The story of Caleb, a faithful man of God, begins in the book of Numbers. After being delivered from bondage in Egypt, the Israelites were led by God to the border of the land of Canaan, a land “flowing with milk and honey” that God had promised they would inherit (Exodus 3:8, 17). Moses had chosen twelve men, one from each tribe, to scout the land before entering. Among them was Caleb, representing the tribe of Judah. The twelve men spied out the land for forty days and then came back to Moses. They reported that the land was indeed fruitful but its inhabitants were the mighty descendants of Anak. Terrified by the size and strength of the Canaanites, ten of the spies warned Moses not to enter Canaan (Numbers 13:23–33).
Caleb silenced the murmuring, fearful men by saying, “We should go up and take possession of the land, for we can certainly do it” (Numbers 13:30). Caleb took his stand because he followed the Lord wholeheartedly (Joshua 14:8–9). Caleb knew of the promises of God to the Israelites, and, despite the evidence of his own eyes regarding the obstacles, he had faith that God would give them victory over the Canaanites.
Unfortunately, the people of Israel ignored Caleb and listened to the report of the other spies. They were so frightened that they wept all night and even wished they had died at the hands of their slave masters in Egypt (Numbers 14:1–4). They turned on Caleb and Joshua (the spy from Ephraim) and wanted to stone them on the spot (Numbers 14:6–10). God was exceedingly angry with the people and threatened to destroy them until Moses interceded for them. God relented, but He decreed that the people would wander in the wilderness until all of that faithless generation had died. But God said that “my servant Caleb has a different spirit and follows me wholeheartedly” and gave him the promise that he would own all the land he had seen as a spy (Numbers 14:11–24).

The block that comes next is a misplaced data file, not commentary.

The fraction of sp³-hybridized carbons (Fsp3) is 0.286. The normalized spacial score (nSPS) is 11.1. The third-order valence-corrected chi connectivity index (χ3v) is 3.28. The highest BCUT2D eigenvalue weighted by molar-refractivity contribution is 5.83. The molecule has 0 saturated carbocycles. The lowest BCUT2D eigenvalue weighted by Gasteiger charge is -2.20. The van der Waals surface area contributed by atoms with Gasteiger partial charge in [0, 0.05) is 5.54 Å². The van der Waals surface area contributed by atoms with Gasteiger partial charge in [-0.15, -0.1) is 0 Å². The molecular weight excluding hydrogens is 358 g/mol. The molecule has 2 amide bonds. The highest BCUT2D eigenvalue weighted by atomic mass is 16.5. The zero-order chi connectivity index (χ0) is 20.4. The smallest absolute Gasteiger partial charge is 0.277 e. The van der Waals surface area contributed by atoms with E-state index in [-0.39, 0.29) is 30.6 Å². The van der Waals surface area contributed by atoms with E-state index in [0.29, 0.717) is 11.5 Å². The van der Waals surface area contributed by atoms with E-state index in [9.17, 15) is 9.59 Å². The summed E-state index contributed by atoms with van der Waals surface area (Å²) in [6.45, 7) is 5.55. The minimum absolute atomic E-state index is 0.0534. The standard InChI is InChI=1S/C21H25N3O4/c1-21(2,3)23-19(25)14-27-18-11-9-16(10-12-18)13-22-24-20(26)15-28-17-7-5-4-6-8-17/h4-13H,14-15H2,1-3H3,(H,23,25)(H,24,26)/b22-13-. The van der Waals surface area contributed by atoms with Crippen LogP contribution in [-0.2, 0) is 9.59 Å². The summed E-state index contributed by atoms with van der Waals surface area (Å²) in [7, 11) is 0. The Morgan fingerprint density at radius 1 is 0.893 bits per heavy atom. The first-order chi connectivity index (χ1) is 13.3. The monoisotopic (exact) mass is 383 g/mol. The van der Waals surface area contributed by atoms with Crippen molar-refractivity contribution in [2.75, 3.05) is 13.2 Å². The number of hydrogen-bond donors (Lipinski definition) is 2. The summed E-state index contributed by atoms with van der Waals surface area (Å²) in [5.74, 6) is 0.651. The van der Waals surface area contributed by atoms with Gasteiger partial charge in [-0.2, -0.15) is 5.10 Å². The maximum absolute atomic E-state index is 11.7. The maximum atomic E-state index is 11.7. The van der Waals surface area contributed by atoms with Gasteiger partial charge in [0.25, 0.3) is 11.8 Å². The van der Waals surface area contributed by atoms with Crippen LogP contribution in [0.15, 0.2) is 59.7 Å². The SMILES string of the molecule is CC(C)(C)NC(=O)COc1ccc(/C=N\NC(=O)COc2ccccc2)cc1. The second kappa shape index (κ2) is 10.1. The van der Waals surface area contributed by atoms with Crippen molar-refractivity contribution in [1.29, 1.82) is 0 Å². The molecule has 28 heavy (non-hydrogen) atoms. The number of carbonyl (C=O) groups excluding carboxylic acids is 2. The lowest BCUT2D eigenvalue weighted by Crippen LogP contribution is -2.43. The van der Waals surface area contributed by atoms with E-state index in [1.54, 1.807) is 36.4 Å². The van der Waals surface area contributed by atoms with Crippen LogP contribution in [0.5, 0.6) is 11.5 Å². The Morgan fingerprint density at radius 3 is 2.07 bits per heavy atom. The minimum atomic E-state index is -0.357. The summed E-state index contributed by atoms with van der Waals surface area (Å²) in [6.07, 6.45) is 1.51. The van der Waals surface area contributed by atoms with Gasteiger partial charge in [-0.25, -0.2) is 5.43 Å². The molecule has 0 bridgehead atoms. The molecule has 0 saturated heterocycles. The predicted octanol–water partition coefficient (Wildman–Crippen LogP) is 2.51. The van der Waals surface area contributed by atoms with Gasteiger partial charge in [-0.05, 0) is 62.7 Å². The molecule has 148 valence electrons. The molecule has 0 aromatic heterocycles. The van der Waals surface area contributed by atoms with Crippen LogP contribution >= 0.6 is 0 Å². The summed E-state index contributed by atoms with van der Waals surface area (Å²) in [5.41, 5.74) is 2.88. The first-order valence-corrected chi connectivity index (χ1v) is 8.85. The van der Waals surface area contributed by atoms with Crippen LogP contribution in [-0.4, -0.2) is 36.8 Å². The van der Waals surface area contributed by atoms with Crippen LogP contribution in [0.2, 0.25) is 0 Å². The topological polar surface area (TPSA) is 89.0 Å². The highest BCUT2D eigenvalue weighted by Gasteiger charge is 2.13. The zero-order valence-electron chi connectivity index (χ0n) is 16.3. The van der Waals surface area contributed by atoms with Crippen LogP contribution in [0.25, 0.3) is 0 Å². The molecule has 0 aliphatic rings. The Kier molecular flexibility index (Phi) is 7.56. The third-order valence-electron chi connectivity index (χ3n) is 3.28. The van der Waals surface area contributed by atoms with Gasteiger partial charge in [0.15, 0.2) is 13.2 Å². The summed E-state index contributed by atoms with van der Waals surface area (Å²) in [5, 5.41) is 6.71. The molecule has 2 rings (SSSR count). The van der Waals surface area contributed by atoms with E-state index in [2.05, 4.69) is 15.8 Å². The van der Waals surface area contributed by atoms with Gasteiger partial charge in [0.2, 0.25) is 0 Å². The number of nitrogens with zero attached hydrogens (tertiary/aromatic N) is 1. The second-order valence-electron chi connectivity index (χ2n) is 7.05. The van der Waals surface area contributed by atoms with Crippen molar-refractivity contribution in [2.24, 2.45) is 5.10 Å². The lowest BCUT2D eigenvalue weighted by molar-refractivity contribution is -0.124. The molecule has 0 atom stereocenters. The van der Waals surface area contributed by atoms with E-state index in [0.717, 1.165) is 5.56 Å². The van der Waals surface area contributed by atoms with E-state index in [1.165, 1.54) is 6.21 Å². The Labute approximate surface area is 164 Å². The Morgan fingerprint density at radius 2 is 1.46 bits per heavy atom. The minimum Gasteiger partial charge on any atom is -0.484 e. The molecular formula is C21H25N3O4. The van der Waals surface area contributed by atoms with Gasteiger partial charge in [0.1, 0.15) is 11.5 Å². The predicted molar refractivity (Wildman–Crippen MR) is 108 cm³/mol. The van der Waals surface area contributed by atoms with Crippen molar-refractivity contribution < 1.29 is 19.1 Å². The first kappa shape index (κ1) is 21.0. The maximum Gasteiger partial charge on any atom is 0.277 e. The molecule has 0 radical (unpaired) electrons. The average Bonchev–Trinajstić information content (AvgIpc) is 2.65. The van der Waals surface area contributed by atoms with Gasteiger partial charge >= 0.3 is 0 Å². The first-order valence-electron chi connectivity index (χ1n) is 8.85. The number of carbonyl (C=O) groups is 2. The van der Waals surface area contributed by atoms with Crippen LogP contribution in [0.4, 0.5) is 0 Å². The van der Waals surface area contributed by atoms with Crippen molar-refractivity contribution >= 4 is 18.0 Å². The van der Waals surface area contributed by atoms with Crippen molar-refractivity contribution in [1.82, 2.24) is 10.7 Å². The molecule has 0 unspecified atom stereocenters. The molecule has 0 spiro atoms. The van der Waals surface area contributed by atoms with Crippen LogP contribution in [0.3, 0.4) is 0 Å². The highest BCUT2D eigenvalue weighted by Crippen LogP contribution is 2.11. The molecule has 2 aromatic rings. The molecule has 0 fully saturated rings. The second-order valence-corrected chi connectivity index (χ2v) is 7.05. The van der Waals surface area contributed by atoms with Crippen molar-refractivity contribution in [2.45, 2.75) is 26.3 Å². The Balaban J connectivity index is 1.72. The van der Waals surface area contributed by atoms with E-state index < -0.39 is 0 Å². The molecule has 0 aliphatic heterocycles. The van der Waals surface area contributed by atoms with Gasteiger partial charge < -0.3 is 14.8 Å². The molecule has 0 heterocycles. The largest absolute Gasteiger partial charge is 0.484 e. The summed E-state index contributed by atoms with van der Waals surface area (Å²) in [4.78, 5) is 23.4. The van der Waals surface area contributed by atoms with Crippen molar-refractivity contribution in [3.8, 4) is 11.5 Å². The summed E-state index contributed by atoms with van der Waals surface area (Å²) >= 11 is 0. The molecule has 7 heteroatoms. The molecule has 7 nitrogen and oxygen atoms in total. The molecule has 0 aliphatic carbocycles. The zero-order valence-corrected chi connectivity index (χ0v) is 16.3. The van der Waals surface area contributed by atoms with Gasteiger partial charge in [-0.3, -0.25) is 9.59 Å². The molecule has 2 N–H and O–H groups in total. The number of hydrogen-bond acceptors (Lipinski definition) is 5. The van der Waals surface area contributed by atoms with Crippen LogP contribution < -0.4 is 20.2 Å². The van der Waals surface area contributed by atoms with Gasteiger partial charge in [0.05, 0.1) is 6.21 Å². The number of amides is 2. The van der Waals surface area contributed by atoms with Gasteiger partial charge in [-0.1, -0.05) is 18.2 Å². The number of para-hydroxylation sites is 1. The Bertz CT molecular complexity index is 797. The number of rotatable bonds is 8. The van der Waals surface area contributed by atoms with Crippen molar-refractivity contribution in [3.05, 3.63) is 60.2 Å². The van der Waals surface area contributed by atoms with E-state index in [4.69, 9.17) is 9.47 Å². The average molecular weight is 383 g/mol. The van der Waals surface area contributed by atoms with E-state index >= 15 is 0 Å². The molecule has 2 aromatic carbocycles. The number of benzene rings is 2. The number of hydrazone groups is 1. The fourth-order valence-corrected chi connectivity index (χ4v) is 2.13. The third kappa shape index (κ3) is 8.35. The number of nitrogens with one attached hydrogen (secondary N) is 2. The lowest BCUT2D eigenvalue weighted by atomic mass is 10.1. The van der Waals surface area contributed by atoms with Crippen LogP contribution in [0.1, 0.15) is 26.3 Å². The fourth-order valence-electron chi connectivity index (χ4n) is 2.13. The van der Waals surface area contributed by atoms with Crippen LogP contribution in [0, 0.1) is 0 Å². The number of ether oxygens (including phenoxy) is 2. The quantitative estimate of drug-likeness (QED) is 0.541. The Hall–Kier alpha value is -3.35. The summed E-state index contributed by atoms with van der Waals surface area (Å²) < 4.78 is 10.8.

The Israelites wandered in the wilderness for forty years until all of that generation, except Joshua and Caleb, died (Numbers 14:29–30). After the forty years of wandering and five more years of war within Canaan, Caleb was 85 years old; yet he was as strong as ever and able to fight the same Anakites that had frightened his countrymen. His confidence was born out of his absolute faith in the promises of God (Joshua 15:13–14).
Caleb’s territory in Canaan included “Kiriath Arba, that is, Hebron. (Arba was the forefather of Anak.) From Hebron Caleb drove out the three Anakites—Sheshai, Ahiman and Talmai, the sons of Anak. From there he marched against the people living in Debir (formerly called Kiriath Sepher)” (Joshua 15:13–15). Othniel, a nephew of Caleb, captured Kiriath Sepher and was given Caleb’s daughter Aksah to wed (verses 16–17). Later, Aksah asked her father to include some springs of water as part of her inheritance (verses 18–19), and Caleb gave them to her. Later still, Othniel, Caleb’s son-in-law, became Israel’s first judge (Judges 3:7–11).
From the accounts of the life of Caleb, we see a faithful man who trusted God to fulfill His promises when others allowed their fears to override their small faith. Even into his later years, Caleb remained steadfast in his faith. God blessed Caleb for his faithfulness and patience, an encouragement to us to believe God. Like Caleb, we should be prepared to follow God in every circumstance, patiently waiting for Him to fulfill His promises and ready to take action when the time is right.